chef chicklet RE: paulj Feb 20, 2009 07:35 AM

                                            I was going to say, that batter looked to be very much like the spaetzle batter I make. If it's good and works as a quick bread that's all that matters. I will still try it, your stew sounds like a good place to use it.

                                        2. re: aravenel
                                          bnemes3343 RE: aravenel Feb 20, 2009 10:31 AM

                                          It is definitely NOT 1 tsp of baking powder. It is 1/4 tsp, as per the show I DVR'd and have watched a couple of times. And as per this thread, the bread needs some help from the addition of herbs or garlic or cheese (or all three). And as others have said, it is probably best served with a dish where you can use the bread to sop up the flavors of the the stew or whatever.

                                          1. re: bnemes3343
                                            aravenel RE: bnemes3343 Feb 23, 2009 07:33 AM

                                            I just watched it again, and it's definitely 1 full teaspoon of baking powder. To check, I made it twice, once with 1/4 tsp, and once with a full teaspoon. The one with the 1/4 tsp came out dense and almost inedible; the one with a full tsp puffed up fine.

                                        3. chef chicklet RE: bnemes3343 Feb 20, 2009 07:32 AM

                                          I don't mean to be negative about chef pepin's bread, but this is what I think he might of been trying to achieve.

                                          9 Replies
                                          1. re: chef chicklet
                                            Canthespam RE: chef chicklet Feb 21, 2009 11:11 AM

                                            For those of you who have actually made it - is it 1/4 teas. or 1 teas. baking powder. I can't tell from the video and I want to make it.


                                            1. re: Canthespam
                                              paulj RE: Canthespam Feb 21, 2009 11:35 AM

                                              I made it with 1 tsp, and had no problems that I would attribute to that amount. I had problems with sticking, but that was due to the choice of pan. 1 tsp is typical for this amount of flour. I don't know how different it would be with just 1/4.

                                              1. re: paulj
                                                chef chicklet RE: paulj Feb 21, 2009 01:15 PM

                                                So what's the baking powder for if you're using all purpose flour? wonder if you even need it.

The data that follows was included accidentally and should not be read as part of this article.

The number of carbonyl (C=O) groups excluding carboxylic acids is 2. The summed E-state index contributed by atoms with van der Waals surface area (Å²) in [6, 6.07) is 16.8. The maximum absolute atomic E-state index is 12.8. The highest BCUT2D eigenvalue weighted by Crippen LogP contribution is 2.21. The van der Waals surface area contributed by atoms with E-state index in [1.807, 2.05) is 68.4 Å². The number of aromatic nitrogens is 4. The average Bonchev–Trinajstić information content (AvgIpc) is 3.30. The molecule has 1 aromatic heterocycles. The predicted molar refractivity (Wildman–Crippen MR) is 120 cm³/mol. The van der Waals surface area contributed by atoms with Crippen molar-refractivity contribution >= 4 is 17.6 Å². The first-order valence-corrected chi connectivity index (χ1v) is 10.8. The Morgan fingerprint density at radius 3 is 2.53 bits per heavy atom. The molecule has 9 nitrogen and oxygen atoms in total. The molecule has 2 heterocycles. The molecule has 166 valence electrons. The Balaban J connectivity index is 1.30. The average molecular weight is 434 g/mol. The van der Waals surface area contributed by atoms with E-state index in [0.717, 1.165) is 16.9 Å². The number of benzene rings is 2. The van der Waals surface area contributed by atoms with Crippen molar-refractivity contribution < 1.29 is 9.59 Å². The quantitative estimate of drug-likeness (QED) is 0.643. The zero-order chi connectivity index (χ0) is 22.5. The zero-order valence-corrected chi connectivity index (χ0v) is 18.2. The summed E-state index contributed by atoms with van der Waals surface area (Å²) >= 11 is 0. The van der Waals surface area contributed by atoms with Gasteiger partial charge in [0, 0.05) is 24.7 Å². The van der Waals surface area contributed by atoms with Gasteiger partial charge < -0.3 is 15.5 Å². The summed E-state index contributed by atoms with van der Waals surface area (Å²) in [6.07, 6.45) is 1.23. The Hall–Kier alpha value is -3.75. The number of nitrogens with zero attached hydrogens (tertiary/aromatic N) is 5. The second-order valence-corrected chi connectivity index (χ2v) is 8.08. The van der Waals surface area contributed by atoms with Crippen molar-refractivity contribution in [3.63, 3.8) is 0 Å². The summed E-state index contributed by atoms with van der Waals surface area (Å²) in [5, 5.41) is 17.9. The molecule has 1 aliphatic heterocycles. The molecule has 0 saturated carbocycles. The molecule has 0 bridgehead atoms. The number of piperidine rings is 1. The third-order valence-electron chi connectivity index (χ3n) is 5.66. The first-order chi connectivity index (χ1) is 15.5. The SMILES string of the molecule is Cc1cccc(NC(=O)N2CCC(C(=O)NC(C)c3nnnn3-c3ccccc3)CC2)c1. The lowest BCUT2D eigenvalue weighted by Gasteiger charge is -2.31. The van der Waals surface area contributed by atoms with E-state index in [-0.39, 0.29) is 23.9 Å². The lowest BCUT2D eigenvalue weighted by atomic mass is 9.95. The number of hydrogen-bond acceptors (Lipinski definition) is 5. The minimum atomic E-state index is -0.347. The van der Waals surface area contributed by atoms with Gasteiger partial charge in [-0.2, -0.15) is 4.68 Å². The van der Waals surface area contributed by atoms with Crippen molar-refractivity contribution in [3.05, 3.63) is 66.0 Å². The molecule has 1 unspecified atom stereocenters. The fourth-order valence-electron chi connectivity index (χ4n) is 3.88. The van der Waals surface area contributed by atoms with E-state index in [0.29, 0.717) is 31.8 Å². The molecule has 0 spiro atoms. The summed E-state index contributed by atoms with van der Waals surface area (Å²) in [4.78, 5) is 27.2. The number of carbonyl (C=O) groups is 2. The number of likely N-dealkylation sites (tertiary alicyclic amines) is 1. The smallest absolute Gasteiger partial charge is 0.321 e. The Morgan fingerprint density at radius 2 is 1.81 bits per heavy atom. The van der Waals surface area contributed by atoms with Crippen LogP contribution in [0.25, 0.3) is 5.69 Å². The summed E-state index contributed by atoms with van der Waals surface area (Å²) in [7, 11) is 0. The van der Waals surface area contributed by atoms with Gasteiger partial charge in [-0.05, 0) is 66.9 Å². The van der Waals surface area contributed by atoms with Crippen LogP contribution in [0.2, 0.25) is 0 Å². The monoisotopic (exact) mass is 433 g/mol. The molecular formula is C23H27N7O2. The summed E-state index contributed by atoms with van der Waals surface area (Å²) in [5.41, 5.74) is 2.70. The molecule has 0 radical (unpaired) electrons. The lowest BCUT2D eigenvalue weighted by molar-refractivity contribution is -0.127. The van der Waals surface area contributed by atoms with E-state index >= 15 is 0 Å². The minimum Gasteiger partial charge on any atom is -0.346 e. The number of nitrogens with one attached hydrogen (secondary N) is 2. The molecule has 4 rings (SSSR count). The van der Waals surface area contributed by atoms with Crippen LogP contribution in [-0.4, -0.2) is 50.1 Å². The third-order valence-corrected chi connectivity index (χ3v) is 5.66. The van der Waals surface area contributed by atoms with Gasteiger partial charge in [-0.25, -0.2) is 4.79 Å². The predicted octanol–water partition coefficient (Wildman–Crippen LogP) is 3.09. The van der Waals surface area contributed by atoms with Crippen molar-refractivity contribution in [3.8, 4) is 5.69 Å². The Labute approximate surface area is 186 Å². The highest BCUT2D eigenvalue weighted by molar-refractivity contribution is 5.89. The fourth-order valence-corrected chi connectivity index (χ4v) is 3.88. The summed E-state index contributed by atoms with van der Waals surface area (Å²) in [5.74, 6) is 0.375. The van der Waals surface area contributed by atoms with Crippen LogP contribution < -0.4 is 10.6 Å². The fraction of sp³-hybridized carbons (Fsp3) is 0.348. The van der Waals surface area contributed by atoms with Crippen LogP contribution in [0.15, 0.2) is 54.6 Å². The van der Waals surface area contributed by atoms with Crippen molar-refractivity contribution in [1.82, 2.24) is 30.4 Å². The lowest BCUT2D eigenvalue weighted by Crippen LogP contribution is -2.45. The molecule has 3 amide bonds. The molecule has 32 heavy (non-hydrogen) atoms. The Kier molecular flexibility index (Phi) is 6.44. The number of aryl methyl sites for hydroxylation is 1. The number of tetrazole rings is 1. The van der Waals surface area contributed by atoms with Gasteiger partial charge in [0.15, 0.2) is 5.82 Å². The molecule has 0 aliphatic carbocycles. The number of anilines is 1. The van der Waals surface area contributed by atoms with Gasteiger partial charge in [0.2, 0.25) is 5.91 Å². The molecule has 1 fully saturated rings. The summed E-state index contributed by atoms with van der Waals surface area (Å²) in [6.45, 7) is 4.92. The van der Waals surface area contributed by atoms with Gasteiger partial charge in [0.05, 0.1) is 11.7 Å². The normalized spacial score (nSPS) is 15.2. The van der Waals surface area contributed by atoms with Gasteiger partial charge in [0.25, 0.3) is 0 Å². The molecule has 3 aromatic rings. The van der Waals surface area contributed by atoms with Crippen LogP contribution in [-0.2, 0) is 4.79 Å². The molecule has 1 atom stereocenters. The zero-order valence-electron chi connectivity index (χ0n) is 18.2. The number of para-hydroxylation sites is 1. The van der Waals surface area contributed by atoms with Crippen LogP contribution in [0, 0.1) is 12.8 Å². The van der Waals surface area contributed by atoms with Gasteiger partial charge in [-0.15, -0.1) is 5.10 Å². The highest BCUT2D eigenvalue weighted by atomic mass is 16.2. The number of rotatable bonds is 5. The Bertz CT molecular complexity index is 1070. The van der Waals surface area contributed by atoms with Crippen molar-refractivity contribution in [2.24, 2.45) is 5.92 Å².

1. re: chef chicklet
                                                  Caitlin McGrath RE: chef chicklet Feb 21, 2009 02:03 PM

                                                  The baking powder is the only leavening; without it the bread would be tough and flat(ter).

                                                  1. re: Caitlin McGrath
                                                    chef chicklet RE: Caitlin McGrath Feb 21, 2009 04:07 PM

                                                    Yes I know that it does that, but doesn't it need some time to deveop to do what you say? I mean he dumps about 2 cups of batter into a 10 inch fry pan it really doesn't have a chance to rise. I mean given the cooking time and all. From the video or instructions I never saw that they let the batter rest, or anything, just saying.

                                                    1. re: chef chicklet
                                                      Caitlin McGrath RE: chef chicklet Feb 21, 2009 04:46 PM

                                                      Nope, baking powder-raised things do not need to rest. Double-acting baking powder's first reaction begins when it's combined with liquid, and its second reaction begins with the heat of the oven (or in this case, covered pan, which simulates a hot oven). If you think about it, even pancakes get a little spring via baking powder in their few minutes in the pan, no rest necessary. And if you make muffins, quick breads, and other things leavened with baking powder, you mix the batter and put it straight into the oven. Thisbread works on the same principle.

                                                      1. re: Caitlin McGrath
                                                        paulj RE: Caitlin McGrath Feb 21, 2009 05:31 PM

                                                        Some batters are best with a rest period. On this video Claudine asks about letting it rest. If it is not a yeast bread (which needs one or more rising periods), the purpose of resting is usually to let the flour hydrate (absorb the liquid) fully, and to relax any gluten that developed during mixing. Such as rest period is typical of a crepe batter, which does not have baking powder or soda.

                                                        If the batter just has baking soda, it needs to be baked right away, since it starts to react with the acid immediately upon mixing. With double acting baking powder there is more leeway. Some muffin batters can be fridgerated and used latter.